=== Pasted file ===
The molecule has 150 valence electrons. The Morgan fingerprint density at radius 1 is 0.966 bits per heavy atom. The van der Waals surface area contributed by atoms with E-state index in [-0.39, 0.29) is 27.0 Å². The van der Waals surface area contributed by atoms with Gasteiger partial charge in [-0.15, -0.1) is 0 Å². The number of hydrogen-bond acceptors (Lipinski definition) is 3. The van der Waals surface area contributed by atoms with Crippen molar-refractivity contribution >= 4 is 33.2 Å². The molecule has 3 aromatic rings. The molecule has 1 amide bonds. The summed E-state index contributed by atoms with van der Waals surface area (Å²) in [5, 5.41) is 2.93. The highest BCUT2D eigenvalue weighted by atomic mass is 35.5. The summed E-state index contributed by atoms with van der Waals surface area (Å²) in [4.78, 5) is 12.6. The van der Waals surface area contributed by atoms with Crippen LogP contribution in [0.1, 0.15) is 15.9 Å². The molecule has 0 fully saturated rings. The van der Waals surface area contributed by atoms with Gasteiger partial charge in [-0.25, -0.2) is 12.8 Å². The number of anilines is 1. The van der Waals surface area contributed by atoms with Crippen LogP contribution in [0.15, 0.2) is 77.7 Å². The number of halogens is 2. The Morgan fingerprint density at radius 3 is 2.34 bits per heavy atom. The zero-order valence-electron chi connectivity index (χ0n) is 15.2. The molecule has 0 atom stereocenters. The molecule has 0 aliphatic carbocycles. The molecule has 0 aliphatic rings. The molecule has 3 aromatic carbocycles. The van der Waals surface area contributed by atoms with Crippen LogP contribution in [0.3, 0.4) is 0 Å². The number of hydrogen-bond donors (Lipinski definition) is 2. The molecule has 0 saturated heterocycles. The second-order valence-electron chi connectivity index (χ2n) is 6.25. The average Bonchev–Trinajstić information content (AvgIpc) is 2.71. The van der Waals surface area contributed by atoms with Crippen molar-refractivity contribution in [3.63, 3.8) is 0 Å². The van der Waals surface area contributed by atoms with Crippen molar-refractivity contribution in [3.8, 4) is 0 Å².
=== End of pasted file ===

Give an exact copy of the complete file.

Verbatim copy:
The molecule has 150 valence electrons. The Morgan fingerprint density at radius 1 is 0.966 bits per heavy atom. The van der Waals surface area contributed by atoms with E-state index in [-0.39, 0.29) is 27.0 Å². The van der Waals surface area contributed by atoms with Gasteiger partial charge in [-0.15, -0.1) is 0 Å². The number of hydrogen-bond acceptors (Lipinski definition) is 3. The van der Waals surface area contributed by atoms with Crippen molar-refractivity contribution >= 4 is 33.2 Å². The molecule has 3 aromatic rings. The molecule has 1 amide bonds. The summed E-state index contributed by atoms with van der Waals surface area (Å²) in [5, 5.41) is 2.93. The highest BCUT2D eigenvalue weighted by atomic mass is 35.5. The summed E-state index contributed by atoms with van der Waals surface area (Å²) in [4.78, 5) is 12.6. The van der Waals surface area contributed by atoms with Crippen LogP contribution in [0.1, 0.15) is 15.9 Å². The molecule has 0 fully saturated rings. The van der Waals surface area contributed by atoms with Gasteiger partial charge in [-0.25, -0.2) is 12.8 Å². The number of anilines is 1. The van der Waals surface area contributed by atoms with Crippen LogP contribution in [0.15, 0.2) is 77.7 Å². The number of halogens is 2. The Morgan fingerprint density at radius 3 is 2.34 bits per heavy atom. The zero-order valence-electron chi connectivity index (χ0n) is 15.2. The molecule has 0 atom stereocenters. The molecule has 0 aliphatic carbocycles. The molecule has 0 aliphatic rings. The molecule has 3 aromatic carbocycles. The van der Waals surface area contributed by atoms with Crippen LogP contribution in [0.3, 0.4) is 0 Å². The number of hydrogen-bond donors (Lipinski definition) is 2. The molecule has 0 saturated heterocycles. The second-order valence-electron chi connectivity index (χ2n) is 6.25. The average Bonchev–Trinajstić information content (AvgIpc) is 2.71. The van der Waals surface area contributed by atoms with Crippen molar-refractivity contribution in [3.63, 3.8) is 0 Å². The van der Waals surface area contributed by atoms with Crippen molar-refractivity contribution in [3.8, 4) is 0 Å².